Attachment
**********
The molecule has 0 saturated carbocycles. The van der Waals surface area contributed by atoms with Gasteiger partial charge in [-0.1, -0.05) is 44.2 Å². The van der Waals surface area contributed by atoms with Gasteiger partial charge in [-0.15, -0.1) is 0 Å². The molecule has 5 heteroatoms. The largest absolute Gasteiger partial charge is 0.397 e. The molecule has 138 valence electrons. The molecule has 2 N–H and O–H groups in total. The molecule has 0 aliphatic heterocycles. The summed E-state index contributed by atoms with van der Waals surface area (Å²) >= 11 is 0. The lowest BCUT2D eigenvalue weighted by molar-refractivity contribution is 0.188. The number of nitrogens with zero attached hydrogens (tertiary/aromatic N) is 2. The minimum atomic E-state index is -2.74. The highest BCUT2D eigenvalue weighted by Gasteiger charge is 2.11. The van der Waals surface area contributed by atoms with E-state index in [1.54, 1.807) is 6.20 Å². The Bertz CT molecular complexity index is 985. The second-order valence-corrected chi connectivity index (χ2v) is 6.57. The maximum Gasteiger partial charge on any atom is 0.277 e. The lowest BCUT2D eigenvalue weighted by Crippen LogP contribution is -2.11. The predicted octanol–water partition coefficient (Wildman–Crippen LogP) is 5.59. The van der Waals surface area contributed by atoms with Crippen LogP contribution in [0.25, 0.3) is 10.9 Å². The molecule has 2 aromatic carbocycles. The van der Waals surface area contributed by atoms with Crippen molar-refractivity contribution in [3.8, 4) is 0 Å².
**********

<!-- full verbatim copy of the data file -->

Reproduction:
The molecule has 0 saturated carbocycles. The van der Waals surface area contributed by atoms with Gasteiger partial charge in [-0.1, -0.05) is 44.2 Å². The van der Waals surface area contributed by atoms with Gasteiger partial charge in [-0.15, -0.1) is 0 Å². The molecule has 5 heteroatoms. The largest absolute Gasteiger partial charge is 0.397 e. The molecule has 138 valence electrons. The molecule has 2 N–H and O–H groups in total. The molecule has 0 aliphatic heterocycles. The summed E-state index contributed by atoms with van der Waals surface area (Å²) >= 11 is 0. The lowest BCUT2D eigenvalue weighted by molar-refractivity contribution is 0.188. The number of nitrogens with zero attached hydrogens (tertiary/aromatic N) is 2. The minimum atomic E-state index is -2.74. The highest BCUT2D eigenvalue weighted by Gasteiger charge is 2.11. The van der Waals surface area contributed by atoms with E-state index in [1.54, 1.807) is 6.20 Å². The Bertz CT molecular complexity index is 985. The second-order valence-corrected chi connectivity index (χ2v) is 6.57. The maximum Gasteiger partial charge on any atom is 0.277 e. The lowest BCUT2D eigenvalue weighted by Crippen LogP contribution is -2.11. The predicted octanol–water partition coefficient (Wildman–Crippen LogP) is 5.59. The van der Waals surface area contributed by atoms with Crippen LogP contribution in [0.25, 0.3) is 10.9 Å². The molecule has 2 aromatic carbocycles. The van der Waals surface area contributed by atoms with Crippen molar-refractivity contribution in [3.8, 4) is 0 Å².